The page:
Those who rush to condemn the Auckland visit of Philippine president Rodrigo Duterte display their ignorance of the nation’s complicated history and nuanced current situation, says Cameron Walker.
Since Rodrigo Duterte was elected president of the Philippines in May, the country – for the first time in decades – appears regularly the World section of New Zealand media. Before his election few outside of the Philippines would have known any Filipino swear words, or even the name of the country’s president.
Many media stories have portrayed him as a foul mouthed killer and dictator in waiting. Media coverage of Duterte’s short visit to Auckland this week continued this theme.
Larry Williams on Newstalk ZB described Duterte as a “nasty, nasty piece of work”. Williams asked Michael Bott, a prominent New Zealand human rights lawyer, if Duterte should be banned, to which he replied “I don’t think he has any place in New Zealand”. Bott even drew parallels between Murray McCully meeting Duterte and Neville Chamberlain appeasing Hitler.
Human rights violations in the Philippines, including the recent wave of drug suspect killings, are of huge concern to me. As part of the group Auckland Philippines Solidarity I have written many press releases condemning killings by the security services, helped organise speaking tours of Philippine human rights advocates to New Zealand and spent time with leading human rights organisations in the Philippines.
I should be happy the issue of extrajudicial killings in the Philippines is finally being tackled regularly by the New Zealand media. However, attempts to paint Duterte as an evil monster worthy of pariah status ignores the long history of state death squads in the Philippines. Death squad killings were rampant under the Marcos dictatorship (1972-1986) and have continued in varying degrees under every president since. They have targeted both political activists and alleged criminals.
Of all the Philippine presidents since 1986, only Duterte has been singled out for such extreme international condemnation. This risks letting other political factions responsible for serious human rights abuses off the hook.
The exaggerated criticism of Duterte fails to acknowledge some positive developments under his leadership. His administration has restarted peace talks with the National Democratic Front of the Philippines (NDFP), which represents the Communist Party of the Philippines and its armed wing, the New People’s Army (CPP/NPA), in talks with the government. On this issue Duterte may prove to be less bloody than his predecessors.
Since 1969 the CPP/NPA has been fighting an armed struggle against the Philippine government. The conflict has cost tens of thousands of lives. During the Arroyo (2001-2010) and Aquino administrations (2010-2016), the Armed Forces of the Philippines (AFP) and allied paramilitaries launched a brutal counter insurgency campaign against the movement, targetting armed rebels and civilians a like.
Trade unionists, student activists, human rights workers, indigenous people in isolated rural villages and clergy were accused of being civilian sympathisers of the Communists and subject to serious human rights abuses by state forces, including murder by gunmen riding tandem on motorcycles. Some activists were kidnapped and have never been seen since.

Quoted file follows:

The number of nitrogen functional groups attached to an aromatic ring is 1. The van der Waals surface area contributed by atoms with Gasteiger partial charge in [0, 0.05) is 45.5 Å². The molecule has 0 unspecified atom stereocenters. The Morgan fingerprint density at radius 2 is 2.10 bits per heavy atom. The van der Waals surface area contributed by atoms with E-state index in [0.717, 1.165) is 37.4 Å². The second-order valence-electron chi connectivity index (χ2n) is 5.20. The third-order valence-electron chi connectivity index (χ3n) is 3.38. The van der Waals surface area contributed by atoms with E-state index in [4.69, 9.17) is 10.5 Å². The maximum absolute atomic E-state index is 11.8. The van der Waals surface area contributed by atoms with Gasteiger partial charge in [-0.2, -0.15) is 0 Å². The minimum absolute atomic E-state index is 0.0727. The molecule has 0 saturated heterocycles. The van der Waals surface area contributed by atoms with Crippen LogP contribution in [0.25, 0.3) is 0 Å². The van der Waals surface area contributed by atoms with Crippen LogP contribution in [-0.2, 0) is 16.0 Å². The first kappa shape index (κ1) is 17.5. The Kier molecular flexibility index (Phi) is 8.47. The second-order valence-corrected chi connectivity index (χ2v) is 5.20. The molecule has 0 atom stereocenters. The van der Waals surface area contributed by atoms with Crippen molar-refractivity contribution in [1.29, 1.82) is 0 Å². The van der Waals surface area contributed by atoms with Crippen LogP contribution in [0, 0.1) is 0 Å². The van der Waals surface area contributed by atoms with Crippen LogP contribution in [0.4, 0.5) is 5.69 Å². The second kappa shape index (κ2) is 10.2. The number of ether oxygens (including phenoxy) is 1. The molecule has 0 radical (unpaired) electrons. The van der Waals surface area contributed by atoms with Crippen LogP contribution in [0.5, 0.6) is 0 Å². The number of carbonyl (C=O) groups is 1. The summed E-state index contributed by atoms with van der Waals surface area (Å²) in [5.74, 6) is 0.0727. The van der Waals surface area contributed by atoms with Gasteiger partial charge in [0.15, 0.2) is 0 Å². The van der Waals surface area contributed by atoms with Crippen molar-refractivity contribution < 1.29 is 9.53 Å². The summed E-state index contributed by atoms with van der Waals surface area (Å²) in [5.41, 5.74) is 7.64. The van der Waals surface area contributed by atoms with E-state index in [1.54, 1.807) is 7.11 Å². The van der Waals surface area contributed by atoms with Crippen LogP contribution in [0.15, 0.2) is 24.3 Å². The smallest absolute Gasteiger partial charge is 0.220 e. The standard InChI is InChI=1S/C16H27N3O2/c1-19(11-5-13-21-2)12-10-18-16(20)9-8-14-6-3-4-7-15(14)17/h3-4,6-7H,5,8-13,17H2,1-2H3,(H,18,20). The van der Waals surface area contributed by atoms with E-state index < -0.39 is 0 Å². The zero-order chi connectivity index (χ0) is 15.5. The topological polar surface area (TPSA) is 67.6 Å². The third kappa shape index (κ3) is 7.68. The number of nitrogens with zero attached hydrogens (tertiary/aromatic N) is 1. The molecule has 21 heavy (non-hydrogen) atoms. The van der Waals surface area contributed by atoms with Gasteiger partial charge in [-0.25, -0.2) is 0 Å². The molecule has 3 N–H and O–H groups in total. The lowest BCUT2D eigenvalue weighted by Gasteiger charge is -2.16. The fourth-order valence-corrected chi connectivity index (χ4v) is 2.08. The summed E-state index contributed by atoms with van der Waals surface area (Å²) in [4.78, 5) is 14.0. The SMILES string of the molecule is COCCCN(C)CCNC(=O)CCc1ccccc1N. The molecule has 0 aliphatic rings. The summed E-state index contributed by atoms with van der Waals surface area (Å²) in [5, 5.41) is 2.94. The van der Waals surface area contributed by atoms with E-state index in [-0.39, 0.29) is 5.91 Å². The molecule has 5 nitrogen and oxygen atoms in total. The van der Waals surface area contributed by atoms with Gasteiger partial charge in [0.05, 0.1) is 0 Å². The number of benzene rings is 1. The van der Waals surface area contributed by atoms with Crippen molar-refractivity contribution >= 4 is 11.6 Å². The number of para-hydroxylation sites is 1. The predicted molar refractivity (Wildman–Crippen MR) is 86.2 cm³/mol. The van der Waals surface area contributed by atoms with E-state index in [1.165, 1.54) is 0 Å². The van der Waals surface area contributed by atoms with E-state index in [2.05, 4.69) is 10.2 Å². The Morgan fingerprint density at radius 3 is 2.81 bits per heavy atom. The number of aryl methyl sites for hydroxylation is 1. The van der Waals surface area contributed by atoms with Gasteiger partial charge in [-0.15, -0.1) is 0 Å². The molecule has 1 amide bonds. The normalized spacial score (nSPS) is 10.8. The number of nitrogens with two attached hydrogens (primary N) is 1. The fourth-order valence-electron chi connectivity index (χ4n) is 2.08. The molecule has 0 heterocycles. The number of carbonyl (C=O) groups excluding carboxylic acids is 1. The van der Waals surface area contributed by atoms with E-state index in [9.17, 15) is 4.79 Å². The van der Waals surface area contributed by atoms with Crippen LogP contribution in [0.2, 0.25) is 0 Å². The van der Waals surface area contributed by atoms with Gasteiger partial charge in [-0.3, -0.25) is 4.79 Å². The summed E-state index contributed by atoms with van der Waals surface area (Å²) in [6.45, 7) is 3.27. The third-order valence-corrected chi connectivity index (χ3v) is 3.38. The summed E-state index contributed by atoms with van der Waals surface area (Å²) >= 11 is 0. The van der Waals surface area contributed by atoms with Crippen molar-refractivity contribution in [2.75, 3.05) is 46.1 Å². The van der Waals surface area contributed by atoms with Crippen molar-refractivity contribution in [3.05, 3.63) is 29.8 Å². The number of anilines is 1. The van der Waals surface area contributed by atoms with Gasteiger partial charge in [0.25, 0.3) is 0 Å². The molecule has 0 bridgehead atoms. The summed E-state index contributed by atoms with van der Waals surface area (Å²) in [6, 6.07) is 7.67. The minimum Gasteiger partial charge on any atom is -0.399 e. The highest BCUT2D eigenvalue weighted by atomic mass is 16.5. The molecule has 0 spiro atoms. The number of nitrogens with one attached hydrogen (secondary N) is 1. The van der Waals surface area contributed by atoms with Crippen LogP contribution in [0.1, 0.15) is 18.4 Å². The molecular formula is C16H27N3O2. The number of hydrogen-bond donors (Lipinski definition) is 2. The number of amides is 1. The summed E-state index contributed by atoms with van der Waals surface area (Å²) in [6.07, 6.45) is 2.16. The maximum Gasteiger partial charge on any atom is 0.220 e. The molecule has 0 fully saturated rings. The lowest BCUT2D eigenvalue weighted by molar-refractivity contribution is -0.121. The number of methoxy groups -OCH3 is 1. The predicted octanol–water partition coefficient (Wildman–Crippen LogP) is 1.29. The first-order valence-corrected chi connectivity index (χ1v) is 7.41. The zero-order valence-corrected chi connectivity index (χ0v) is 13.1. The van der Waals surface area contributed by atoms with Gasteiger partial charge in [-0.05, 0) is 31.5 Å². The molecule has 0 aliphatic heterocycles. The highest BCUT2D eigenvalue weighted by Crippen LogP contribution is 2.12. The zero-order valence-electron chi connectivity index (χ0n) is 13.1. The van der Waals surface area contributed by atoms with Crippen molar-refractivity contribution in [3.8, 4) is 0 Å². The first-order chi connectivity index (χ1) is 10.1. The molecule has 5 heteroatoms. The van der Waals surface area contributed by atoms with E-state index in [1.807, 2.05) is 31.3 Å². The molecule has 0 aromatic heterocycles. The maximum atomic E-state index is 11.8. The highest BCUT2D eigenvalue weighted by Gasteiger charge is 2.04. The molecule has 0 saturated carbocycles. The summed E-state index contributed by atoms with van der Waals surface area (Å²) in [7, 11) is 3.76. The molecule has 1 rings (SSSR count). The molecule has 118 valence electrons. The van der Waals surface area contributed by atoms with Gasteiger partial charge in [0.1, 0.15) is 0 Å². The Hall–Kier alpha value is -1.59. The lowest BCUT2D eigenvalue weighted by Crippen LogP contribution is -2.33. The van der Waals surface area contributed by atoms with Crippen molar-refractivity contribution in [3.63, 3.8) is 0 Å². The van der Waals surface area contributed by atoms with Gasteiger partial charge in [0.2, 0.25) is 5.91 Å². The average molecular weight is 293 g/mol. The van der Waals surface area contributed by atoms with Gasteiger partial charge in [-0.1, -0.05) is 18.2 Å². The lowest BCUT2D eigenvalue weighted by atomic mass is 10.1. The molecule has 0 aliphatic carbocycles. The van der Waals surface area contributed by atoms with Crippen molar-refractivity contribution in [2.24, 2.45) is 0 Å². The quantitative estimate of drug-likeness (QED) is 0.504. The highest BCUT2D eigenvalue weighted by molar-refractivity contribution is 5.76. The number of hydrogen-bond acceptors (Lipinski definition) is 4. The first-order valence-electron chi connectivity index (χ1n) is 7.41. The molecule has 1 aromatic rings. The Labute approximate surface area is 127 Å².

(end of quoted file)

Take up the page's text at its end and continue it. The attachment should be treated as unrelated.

In contrast, in the same period as Mayor of Davao City, Duterte preferred a more conciliatory approach to the communist conflict. When I was in Davao in 2012 I interviewed a former NPA fighter who had been critically injured in a clash with the AFP in a rural area. Duterte organised a private jet to fly her to Davao to receive the specialist medical attention she required. On other occasions he also facilitated the release of soldiers and police captured by the NPA. His actions certainly resulted in fewer lives lost on both sides.
Many in the Philippines hope Duterte will continue this conciliatory approach throughout his Presidency and maybe even achieve a lasting peaceful resolution of the conflict. Both the Philippine government and the NPA have currently declared a ceasefire. The peace talks, facilitated by the government of Norway, are not only covering issues such as amnesty for political prisoners, but also the wider socio-economic issues, including poverty and the wide gap between rich and poor, which sparked the conflict in the first place.
Philippine activist groups, including unions, environmental groups and human rights activists held a conference last month to mark Duterte’s first 100 days in office. They praised Duterte for charting an independent foreign policy from the US, reopening peace talks and supporting land reform. Yet they were strongly critical of extrajudicial killings of drug suspects and other authoritarian measures. Philippine human rights groups continue to criticise the government for failing to release all political prisoners and recently for allowing the body of Ferdinand Marcos to be reburied in the Libingan ng mga Bayani, a cemetery in Manila meant to honour former military servicemen.
New Zealanders should raise concerns about human rights in the Philippines.
However, painting Duterte as an evil monster is counterproductive and fails to take into the account the complexities of the political situation in the Philippines.
New Zealand human rights advocates would be better to take the nuanced approach of their counterparts in the Philippines. Condemn the bad and support the good. Not taking into account the views of those actually on the ground campaigning against death squad killings just reinforces the ugly colonial view that people in the Third World are hopeless and need saving.